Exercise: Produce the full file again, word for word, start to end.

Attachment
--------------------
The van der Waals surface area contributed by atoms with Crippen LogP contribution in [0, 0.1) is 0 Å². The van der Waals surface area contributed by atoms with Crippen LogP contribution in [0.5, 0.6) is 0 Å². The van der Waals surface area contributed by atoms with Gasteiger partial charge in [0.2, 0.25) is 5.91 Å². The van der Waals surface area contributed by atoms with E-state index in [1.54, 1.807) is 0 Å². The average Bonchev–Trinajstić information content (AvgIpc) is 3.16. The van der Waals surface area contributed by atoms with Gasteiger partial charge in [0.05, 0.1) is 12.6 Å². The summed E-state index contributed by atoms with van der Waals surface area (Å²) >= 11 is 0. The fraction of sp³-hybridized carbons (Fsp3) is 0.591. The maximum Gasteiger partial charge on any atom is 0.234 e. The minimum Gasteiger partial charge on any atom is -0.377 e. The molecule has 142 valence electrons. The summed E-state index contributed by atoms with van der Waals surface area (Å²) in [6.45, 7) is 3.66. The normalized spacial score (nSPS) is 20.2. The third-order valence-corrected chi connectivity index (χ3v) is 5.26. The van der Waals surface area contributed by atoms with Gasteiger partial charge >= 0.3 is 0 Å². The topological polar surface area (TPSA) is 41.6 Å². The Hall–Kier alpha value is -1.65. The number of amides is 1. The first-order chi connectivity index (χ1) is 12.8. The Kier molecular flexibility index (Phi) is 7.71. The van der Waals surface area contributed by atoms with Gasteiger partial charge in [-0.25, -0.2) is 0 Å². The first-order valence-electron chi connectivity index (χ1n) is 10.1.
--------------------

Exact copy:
The van der Waals surface area contributed by atoms with Crippen LogP contribution in [0, 0.1) is 0 Å². The van der Waals surface area contributed by atoms with Crippen LogP contribution in [0.5, 0.6) is 0 Å². The van der Waals surface area contributed by atoms with Gasteiger partial charge in [0.2, 0.25) is 5.91 Å². The van der Waals surface area contributed by atoms with E-state index in [1.54, 1.807) is 0 Å². The average Bonchev–Trinajstić information content (AvgIpc) is 3.16. The van der Waals surface area contributed by atoms with Gasteiger partial charge in [0.05, 0.1) is 12.6 Å². The summed E-state index contributed by atoms with van der Waals surface area (Å²) >= 11 is 0. The fraction of sp³-hybridized carbons (Fsp3) is 0.591. The maximum Gasteiger partial charge on any atom is 0.234 e. The minimum Gasteiger partial charge on any atom is -0.377 e. The molecule has 142 valence electrons. The summed E-state index contributed by atoms with van der Waals surface area (Å²) in [6.45, 7) is 3.66. The normalized spacial score (nSPS) is 20.2. The third-order valence-corrected chi connectivity index (χ3v) is 5.26. The van der Waals surface area contributed by atoms with Gasteiger partial charge >= 0.3 is 0 Å². The topological polar surface area (TPSA) is 41.6 Å². The Hall–Kier alpha value is -1.65. The number of amides is 1. The first-order chi connectivity index (χ1) is 12.8. The Kier molecular flexibility index (Phi) is 7.71. The van der Waals surface area contributed by atoms with Gasteiger partial charge in [-0.25, -0.2) is 0 Å². The first-order valence-electron chi connectivity index (χ1n) is 10.1.